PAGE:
According to Alyokhin, when one group of people tries to hide something from another, the result is fear. It creates confusion, since people don’t know what to expect. But if things are open to everyone, dialogue becomes possible. That’s the reason why LiGA has never hidden the address of the community center and never withheld the organization’s activities from people living nearby.

Better safe than sorry

The Lutsk branch of the all-Ukrainian organization Insight has been around for two years. Unlike LiGA, however, Insight keeps its office address carefully hidden. Only people who have pre-registered can go to the organization’s events, and the Facebook group is kept closed. In order to join, you have to apply — though they do accept anyone, whether you’re a member of the LGBT community or just a friendly person.

According to Yana Lis, the coordinator of Insight’s Lutsk branch, when she wrote on social media that she was going to take part in the Equality March, she started getting threats of a massacre in her private messages. The organization had never faced anything like it. Usually when events need protection, the Lutsk police come. Law enforcement officers even attended a public lecture about human rights organized by Insight. According to Lis, however, it’s better to be safe than sorry.

“On one hand, I’d say Lutsk is pretty tolerant,” she said. “For example, on an everyday level, the situation is getting much better among young people. They’re more accepting of LGBT people. And we held our march on March 8 without any problems — there was no pushback. But on the other hand, the city council is still homophobic. They regularly make decisions to ban the LGBT community’s public protests, and they’re anti-feminist.”

At this point, Insight isn’t focused on establishing a dialogue with the authorities. Instead, they’re concentrating on developing the LGBT community, but they are optimistic about starting a dialogue with some feminist deputies in the future.

According to Lis, being part of a nationwide organization has really helped Insight’s Lutsk branch develop.

“They’ve helped us out with lectures, offices, building the community center. It would be really difficult without them,” she said.

The Lutsk branch has about one hundred members, which is a lot, according to Lis, especially for one of the oblast’s smaller centers. She also pointed out that a hundred people is far from all of the LGBT people in the area. A lot of people still can’t come out because of homophobia at work, for example, or in their families.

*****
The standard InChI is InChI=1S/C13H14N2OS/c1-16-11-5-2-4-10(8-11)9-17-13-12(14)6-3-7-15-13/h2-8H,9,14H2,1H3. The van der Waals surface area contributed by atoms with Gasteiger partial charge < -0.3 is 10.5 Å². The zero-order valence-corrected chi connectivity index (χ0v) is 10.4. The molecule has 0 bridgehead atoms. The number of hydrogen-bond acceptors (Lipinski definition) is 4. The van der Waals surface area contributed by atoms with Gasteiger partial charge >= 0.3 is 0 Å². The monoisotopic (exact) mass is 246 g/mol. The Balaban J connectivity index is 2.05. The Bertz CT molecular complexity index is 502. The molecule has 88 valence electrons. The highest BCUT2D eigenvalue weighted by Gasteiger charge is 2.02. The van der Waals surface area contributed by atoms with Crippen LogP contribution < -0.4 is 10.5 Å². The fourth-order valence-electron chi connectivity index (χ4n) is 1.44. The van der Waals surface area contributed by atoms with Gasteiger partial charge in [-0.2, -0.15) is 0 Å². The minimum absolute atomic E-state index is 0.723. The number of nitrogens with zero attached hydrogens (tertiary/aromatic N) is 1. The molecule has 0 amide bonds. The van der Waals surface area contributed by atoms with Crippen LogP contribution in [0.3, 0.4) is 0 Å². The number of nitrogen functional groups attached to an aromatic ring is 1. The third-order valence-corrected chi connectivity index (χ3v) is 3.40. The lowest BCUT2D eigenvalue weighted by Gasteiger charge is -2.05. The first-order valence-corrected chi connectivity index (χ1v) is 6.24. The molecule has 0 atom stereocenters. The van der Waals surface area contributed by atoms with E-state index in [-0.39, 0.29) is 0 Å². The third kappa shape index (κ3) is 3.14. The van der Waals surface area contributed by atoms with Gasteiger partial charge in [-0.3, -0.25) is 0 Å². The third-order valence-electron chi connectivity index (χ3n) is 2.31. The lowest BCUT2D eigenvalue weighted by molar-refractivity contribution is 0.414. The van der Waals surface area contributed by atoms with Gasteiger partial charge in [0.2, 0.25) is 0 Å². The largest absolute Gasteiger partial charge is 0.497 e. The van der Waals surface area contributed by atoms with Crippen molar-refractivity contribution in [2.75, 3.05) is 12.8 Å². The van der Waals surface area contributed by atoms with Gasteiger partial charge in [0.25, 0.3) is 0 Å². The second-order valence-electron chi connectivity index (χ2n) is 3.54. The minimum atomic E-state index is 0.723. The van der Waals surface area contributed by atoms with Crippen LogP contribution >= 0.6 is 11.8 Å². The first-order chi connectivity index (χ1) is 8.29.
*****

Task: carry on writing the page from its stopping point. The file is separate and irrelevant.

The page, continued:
“Sometimes people come to us from small towns in the oblast. They come from Rivne, a neighboring town, because there aren’t any organizations like us there,” she explained. “It’s important for people to spend time around like-minded people, learn things, or just realize that they’re not alone, they’re part of a community.”

“Turn down the temperature to keep things from burning”

In Mariupol, an organization called Istok has made it its mission to build a strong LGBT community through its community center, Equality EAST. According to the Istok team, the center is one of the few safe places for LGBT people and allies in Eastern Ukraine.

“The only thing we don’t allow is hate,” said Equality EAST coordinator Kirill Maistrenko. “Anyone can come and meet us, watch lectures, and use our HIV/AIDS prevention services.”

The community center opened two years ago, and while they dream of organizing a march in Mariupol like the one in Kyiv, they’re currently limited by circumstances beyond their control.

“Weapons are relatively easy to access in this region, and there are a lot of military servicemen. In other words, it wouldn’t be safe,” said Maistrenko. “We need to remember that every action has a reaction. And we have to think about safety first.”

It’s unclear what would happen if this factor were removed. On one hand, after the center was opened, city residents filed a petition on the city website demanding its closure and calling it a place of debauchery. On the other hand, the authorities refused, arguing that there were no grounds for closing the center.

“It was a precedent for us, and an indicator of how well the government can work,” said Maistrenko. “I think it’s connected with the city’s image — it’s difficult to call Mariupol a place of debauchery. And we’re trying to implement socially meaningful initiatives in the city, trying to be helpful, so why would they shut us down?”

The team has come to the conclusion that there’s no “extreme homophobia” in the city, and they’re confident it’s not the case that “walking down the street is dangerous, but it’s likely you’ll run into something unpleasant.” The police don’t register complaints about hate crimes, and doctors in the local hospitals speak negatively about LGBT people.